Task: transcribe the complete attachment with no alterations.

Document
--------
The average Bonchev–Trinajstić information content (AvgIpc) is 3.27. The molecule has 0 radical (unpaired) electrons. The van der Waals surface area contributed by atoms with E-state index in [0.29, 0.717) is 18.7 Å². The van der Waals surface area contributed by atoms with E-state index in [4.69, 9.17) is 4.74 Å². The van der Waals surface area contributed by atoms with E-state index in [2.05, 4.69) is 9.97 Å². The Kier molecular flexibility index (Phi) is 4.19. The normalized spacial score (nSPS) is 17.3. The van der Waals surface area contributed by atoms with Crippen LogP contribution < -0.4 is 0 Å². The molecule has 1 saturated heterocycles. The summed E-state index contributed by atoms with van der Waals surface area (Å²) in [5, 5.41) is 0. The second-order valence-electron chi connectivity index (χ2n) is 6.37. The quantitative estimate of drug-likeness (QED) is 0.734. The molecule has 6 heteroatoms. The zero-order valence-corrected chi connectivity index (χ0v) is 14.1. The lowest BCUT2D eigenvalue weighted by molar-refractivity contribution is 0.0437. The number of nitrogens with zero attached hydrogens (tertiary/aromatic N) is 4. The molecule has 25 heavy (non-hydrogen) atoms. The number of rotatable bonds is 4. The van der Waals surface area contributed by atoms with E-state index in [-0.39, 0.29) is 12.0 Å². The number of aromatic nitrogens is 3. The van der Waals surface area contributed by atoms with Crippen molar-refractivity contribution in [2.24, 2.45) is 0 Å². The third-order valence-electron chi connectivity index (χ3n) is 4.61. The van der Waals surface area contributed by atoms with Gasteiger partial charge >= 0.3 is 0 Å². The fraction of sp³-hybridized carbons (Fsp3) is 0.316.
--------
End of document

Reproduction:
The average Bonchev–Trinajstić information content (AvgIpc) is 3.27. The molecule has 0 radical (unpaired) electrons. The van der Waals surface area contributed by atoms with E-state index in [0.29, 0.717) is 18.7 Å². The van der Waals surface area contributed by atoms with E-state index in [4.69, 9.17) is 4.74 Å². The van der Waals surface area contributed by atoms with E-state index in [2.05, 4.69) is 9.97 Å². The Kier molecular flexibility index (Phi) is 4.19. The normalized spacial score (nSPS) is 17.3. The van der Waals surface area contributed by atoms with Crippen LogP contribution < -0.4 is 0 Å². The molecule has 1 saturated heterocycles. The summed E-state index contributed by atoms with van der Waals surface area (Å²) in [5, 5.41) is 0. The second-order valence-electron chi connectivity index (χ2n) is 6.37. The quantitative estimate of drug-likeness (QED) is 0.734. The molecule has 6 heteroatoms. The zero-order valence-corrected chi connectivity index (χ0v) is 14.1. The lowest BCUT2D eigenvalue weighted by molar-refractivity contribution is 0.0437. The number of nitrogens with zero attached hydrogens (tertiary/aromatic N) is 4. The molecule has 25 heavy (non-hydrogen) atoms. The number of rotatable bonds is 4. The van der Waals surface area contributed by atoms with E-state index in [-0.39, 0.29) is 12.0 Å². The number of aromatic nitrogens is 3. The van der Waals surface area contributed by atoms with Crippen molar-refractivity contribution in [2.24, 2.45) is 0 Å². The third-order valence-electron chi connectivity index (χ3n) is 4.61. The van der Waals surface area contributed by atoms with Gasteiger partial charge >= 0.3 is 0 Å². The fraction of sp³-hybridized carbons (Fsp3) is 0.316.